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** Please read this guide through before starting work on your hose. **
Cutting hoses or cables to an optimum length can be something of a science. Take your time figuring out how long you want/need your hose to be. More often than not, you can just replace the stock hose with the same length of braided hose, but if, for whatever reason, you’re fitting a longer or shorter section, remember the mantra…
Measure Twice (or thrice), Cut Once..
Hope’s own braided hose can be cut with the same cutters you’d use to cut regular brake or gear cable (1). I can’t stress enough the importance of using good quality cutters for this job as anything else is likely to just make a crushed mess of the braids, making assembly unnecessarily difficult, if not impossible. The hose, like normal cables, should be cut with a single, quick movement. You’re aiming to snap the cutting jaws shut to prevent crushing and deformation of the braids or the internal plastic hose. Wrapping a piece of electrical tape around the point where you cut can also help to prevent the hose from being pressed out of shape, although a firm, confident cutting technique with good quality cutters should suffice. Resist the urge to ‘spike’ the hose immediately after cutting!! This will only make fitting the olive more difficult as the hose is likely to flare (2), no matter how careful you are. Instead, roll the hose around under pressure between finger and thumb to get a nice, round hose-end (3). A pair of stub-nose pliers could also be used but take care not to damage the braiding.
Fitting the Hope olive requires approx. 6mm of unsheathed hose. A sharp (preferably new), heavy, Stanley-type blade is the best tool for the job. Hold the hose under the blade, right at the handle end (4), and press upwards until the blade has cut through the casing and reached the braided section. Now, whilst still pressing firmly, rotate the hose so that it rolls up the blade. It may seem counter intuitive to keep your finger directly under the blade whilst cutting, but as long as you keep it slow and under control there’s no risk of cutting straight through the braided wire. Depending on your technique, you may have to make a couple of ‘passes’ over the casing before you have a complete ‘ring’ cut into it. Once you do, take the point of the blade and make a quick cut from the ring to the end of the hose (5). You should then be able to carefully slide the point of the blade under the casing at the ring and peel the end section away (6). Go slow and be prepared to cut into the casing as you work your way around (7). The casing is heated in the manufacturing process and will have ‘soaked’ into the braided wire, making a single, clean almost impossible. Take care when peeling back the casing that you don’t dig into the braids with the blade as this can create problems when you come to fit the slide the aluminium shroud and the brass olive.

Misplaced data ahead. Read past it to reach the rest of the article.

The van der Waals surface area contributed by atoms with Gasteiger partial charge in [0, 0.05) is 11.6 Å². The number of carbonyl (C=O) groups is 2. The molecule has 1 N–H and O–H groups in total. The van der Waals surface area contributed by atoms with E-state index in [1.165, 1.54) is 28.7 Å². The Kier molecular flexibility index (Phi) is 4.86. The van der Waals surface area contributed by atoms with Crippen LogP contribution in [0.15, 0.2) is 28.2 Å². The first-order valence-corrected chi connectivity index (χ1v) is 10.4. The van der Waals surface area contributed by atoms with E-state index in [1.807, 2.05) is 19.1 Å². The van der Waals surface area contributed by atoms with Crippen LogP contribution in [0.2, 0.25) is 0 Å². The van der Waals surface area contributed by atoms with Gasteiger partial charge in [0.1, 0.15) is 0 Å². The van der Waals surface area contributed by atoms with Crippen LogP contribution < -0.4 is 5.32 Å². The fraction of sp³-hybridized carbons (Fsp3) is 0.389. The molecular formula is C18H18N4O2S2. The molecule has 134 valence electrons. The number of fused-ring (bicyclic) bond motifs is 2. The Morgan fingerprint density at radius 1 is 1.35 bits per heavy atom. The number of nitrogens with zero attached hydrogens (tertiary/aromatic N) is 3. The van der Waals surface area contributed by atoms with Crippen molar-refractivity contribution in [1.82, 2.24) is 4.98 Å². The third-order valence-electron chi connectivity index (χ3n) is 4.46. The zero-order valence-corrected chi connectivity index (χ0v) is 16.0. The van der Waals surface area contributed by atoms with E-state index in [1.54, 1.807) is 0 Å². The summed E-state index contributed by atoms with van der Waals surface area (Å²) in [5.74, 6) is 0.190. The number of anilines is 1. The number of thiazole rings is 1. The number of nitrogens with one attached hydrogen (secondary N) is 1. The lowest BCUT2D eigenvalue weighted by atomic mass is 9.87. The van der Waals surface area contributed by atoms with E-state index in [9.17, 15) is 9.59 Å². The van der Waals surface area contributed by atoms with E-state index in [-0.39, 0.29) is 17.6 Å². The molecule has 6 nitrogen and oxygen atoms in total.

Once the end of the hose is clear of casing, go around the end of the braided wire and carefully bend any rogue wires in over (8), then pop the aluminium shroud over the end of the hose (9), again, taking care not to lift any of the braids. New olives should go straight onto the hose (10)…
…but if it’s been used previously or is just too snug, or there are too many wires in your way that you can’t bend back (bear in mind that they shouldn’t do this if you used a good quality cable cutter), just use the end of a screwdriver to press into the space in the olive and open it out a little (11/12). These little olives will stretch quite a way, so don’t be too worried about opening them up by up to 2mm (this is best done with the olive off the hose!). Push the olive over the hose so that the end of the olive is in line with the end of the hose (13). If you did need to open the olive right out to get it on the hose, use a pair of pliers to press it back towards its original shape. It’s going to be compressed fully by the aluminium shroud, but it’s worthwhile trying to keep things as close to their original condition as possible.
Now that the olive is in place, you can use the spike to clean up the hole at the end of the hose (14). Don’t go crazy; the internal plastic hose is a specific diameter for a reason. Gently but firmly push the spike into the hose, perhaps rotating it slightly as you go. It’s better to do too little and have to open it out some more than it is to go too far and have a loose fitting with the barbed plug. Remember you’re dealing with fluids which will be operating under very high pressure.(15). With the olive and barbed plug in place, place the copper washer onto the end of the plug (16), bring the aluminium shroud back to the end of the hose and thread the 90deg. connector into it. A tip for fitting the connector and shroud on braided hose is to hold the shroud steady with an 8mm spanner and use an Allen key or similar to rotate the 90deg. connector until it’s fully tightened (17). With the hose refitted to the lever, twists can be removed by loosening the shroud and rotating the hose/olive until the hose is straight then tightening the shroud back up. I found that a slight twist in the right places takes the front (RH) brake hose neatly around my head-tube and clear of my fork crown!!
‘Hose rub’ from braided hoses will typically cause more damage to your paint/frame than that from standard hoses, so some kind of tape protection will be a wise investment.
Follow this link for instructions on bleeding your brake.